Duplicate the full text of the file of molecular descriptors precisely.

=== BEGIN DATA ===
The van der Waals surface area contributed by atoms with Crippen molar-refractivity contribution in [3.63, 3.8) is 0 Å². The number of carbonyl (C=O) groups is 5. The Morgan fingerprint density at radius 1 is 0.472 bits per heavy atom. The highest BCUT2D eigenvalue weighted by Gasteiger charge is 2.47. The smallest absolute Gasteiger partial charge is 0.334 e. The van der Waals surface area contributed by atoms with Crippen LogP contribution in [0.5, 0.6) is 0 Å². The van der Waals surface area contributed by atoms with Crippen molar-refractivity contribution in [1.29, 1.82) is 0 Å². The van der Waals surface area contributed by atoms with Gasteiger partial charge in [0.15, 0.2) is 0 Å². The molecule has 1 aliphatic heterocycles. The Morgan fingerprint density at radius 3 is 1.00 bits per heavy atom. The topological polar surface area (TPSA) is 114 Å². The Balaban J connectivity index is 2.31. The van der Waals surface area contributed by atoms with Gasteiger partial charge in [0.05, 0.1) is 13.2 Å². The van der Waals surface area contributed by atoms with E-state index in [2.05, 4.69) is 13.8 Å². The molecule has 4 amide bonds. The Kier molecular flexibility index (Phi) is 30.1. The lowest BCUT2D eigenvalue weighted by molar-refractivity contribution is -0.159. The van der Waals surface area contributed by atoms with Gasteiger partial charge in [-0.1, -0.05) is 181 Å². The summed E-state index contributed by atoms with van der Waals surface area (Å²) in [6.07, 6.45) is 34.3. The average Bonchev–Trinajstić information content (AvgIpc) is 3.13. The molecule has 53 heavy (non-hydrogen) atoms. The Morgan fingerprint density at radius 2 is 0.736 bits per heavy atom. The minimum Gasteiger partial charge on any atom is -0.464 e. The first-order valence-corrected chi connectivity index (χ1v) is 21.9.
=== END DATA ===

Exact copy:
The van der Waals surface area contributed by atoms with Crippen molar-refractivity contribution in [3.63, 3.8) is 0 Å². The number of carbonyl (C=O) groups is 5. The Morgan fingerprint density at radius 1 is 0.472 bits per heavy atom. The highest BCUT2D eigenvalue weighted by Gasteiger charge is 2.47. The smallest absolute Gasteiger partial charge is 0.334 e. The van der Waals surface area contributed by atoms with Crippen LogP contribution in [0.5, 0.6) is 0 Å². The van der Waals surface area contributed by atoms with Crippen molar-refractivity contribution in [1.29, 1.82) is 0 Å². The van der Waals surface area contributed by atoms with Gasteiger partial charge in [0.15, 0.2) is 0 Å². The molecule has 1 aliphatic heterocycles. The Morgan fingerprint density at radius 3 is 1.00 bits per heavy atom. The topological polar surface area (TPSA) is 114 Å². The Balaban J connectivity index is 2.31. The van der Waals surface area contributed by atoms with Gasteiger partial charge in [0.05, 0.1) is 13.2 Å². The van der Waals surface area contributed by atoms with E-state index in [2.05, 4.69) is 13.8 Å². The molecule has 4 amide bonds. The Kier molecular flexibility index (Phi) is 30.1. The lowest BCUT2D eigenvalue weighted by molar-refractivity contribution is -0.159. The van der Waals surface area contributed by atoms with Gasteiger partial charge in [-0.1, -0.05) is 181 Å². The summed E-state index contributed by atoms with van der Waals surface area (Å²) in [6.07, 6.45) is 34.3. The average Bonchev–Trinajstić information content (AvgIpc) is 3.13. The molecule has 53 heavy (non-hydrogen) atoms. The Morgan fingerprint density at radius 2 is 0.736 bits per heavy atom. The minimum Gasteiger partial charge on any atom is -0.464 e. The first-order valence-corrected chi connectivity index (χ1v) is 21.9.